Anna Quindlen is the bestselling author of four novels ("Blessings," "Black and Blue," "One True Thing," and "Object Lessons") and four nonfiction books ("A Short Guide to a Happy Life," "Living Out Loud," "Thinking Out Loud," and "How Reading Changed My Life"). She has also written two children's books ("The Tree That Came to Stay" and "Happily Ever After"). Her "New York Times" column, "Public and Private," won the Pulitzer Prize in 1992. Her column now appears every other week in "Newsweek."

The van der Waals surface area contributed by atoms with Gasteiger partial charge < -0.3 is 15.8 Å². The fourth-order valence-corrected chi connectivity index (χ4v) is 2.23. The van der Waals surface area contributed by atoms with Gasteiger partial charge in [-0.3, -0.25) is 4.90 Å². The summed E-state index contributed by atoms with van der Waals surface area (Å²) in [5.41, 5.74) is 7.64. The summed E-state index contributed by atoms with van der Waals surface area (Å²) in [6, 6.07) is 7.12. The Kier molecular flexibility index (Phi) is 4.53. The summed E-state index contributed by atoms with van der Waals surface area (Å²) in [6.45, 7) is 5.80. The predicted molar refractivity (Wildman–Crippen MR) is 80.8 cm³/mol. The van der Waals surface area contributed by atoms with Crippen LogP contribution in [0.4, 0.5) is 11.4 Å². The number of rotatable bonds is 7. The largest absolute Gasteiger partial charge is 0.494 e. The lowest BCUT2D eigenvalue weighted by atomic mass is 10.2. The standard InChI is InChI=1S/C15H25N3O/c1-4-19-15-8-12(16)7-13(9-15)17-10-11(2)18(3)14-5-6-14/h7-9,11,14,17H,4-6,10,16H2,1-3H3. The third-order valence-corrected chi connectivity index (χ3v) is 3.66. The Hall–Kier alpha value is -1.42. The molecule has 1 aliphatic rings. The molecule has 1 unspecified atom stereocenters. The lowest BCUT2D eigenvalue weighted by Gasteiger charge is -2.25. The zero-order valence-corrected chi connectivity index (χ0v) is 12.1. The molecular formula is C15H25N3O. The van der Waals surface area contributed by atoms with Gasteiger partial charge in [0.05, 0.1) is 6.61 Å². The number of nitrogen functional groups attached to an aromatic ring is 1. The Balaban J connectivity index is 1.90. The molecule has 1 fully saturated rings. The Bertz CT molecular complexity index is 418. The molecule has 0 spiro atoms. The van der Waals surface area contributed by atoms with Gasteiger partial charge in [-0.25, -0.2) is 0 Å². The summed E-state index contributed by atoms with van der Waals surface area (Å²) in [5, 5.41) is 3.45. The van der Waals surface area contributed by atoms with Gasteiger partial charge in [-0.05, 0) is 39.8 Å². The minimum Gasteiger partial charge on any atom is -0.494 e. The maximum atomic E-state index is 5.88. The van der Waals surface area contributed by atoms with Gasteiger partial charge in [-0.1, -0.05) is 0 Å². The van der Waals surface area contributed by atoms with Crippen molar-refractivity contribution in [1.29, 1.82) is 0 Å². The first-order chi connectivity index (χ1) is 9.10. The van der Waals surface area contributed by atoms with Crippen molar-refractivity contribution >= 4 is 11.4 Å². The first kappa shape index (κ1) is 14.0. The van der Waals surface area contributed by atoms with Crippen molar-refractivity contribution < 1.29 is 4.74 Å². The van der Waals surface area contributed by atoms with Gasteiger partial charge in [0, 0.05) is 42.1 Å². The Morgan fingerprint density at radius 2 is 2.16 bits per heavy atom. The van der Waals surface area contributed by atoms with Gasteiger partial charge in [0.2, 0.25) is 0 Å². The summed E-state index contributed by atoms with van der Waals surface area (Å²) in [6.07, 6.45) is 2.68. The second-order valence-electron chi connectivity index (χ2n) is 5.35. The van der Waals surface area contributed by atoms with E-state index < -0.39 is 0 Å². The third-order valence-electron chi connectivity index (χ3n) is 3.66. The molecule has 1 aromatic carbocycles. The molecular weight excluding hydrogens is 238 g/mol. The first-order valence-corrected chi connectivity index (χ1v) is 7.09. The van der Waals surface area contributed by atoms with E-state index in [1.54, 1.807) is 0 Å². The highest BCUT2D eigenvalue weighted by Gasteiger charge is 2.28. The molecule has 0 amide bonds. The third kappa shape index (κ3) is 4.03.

"A polished gem of a novel . . . lovingly crafted, beautifully written." --"The Miami Herald ""A WELL-TOLD STORY OF LOVE AND REDEMPTION." --"The Washington Post Book World ""[A] RICHLY IMAGINED NOVEL OF THE TRANSFORMING POWER OF LOVE." --"St. Louis Post-Dispatch ""EARNEST, DETAILED, AND COMFORTING . . . [Quindlen] delivers . . . on the promise of her title." --"Los Angeles Times ""Anna Quindlen is America's Resident Sane Person. She has what Joyce called the common touch, the ability to speak to many people about what's on their minds before they have the vaguest idea what's on their minds." --"The New York Times ""A well-told story of love and redemption, one that is not based on the passion of a man for a woman but on the affection and understanding that develops between people of very different backgrounds who are brought together by a baby named Faith and a house called Blessings." --"The Washington Post Book World ""Quindlen . . . is as concerned with the evolution of her characters as she is with the resolution of their story. . . . Quindlen's moving and gently humorous depiction of her characters' transformation is thoroughly persuasive. . . . [Her] immense sympathy for her characters remains intact, but her fidelity to certain truths is paramount." --"The New York Times Book Review ""[Quindlen] treats her protagonists and their hardships with such tenderness it's impossible not to grow fond of them." --"Entertainment Weekly" "IMMENSELY APPEALING . . . Quindlen's fine-tuned ear for the class distinctions of speech results in convincing dialogue. Evoking a bygone patrician world, she endows Blessings with an almost magical aura. . . . The narrative is old-fashioned in a positive way, telling a dramatic story through characters who develop and change, and testifying to the triumph of human decency when love is permitted to grow and flourish. . . . [A] feel-good novel, a book that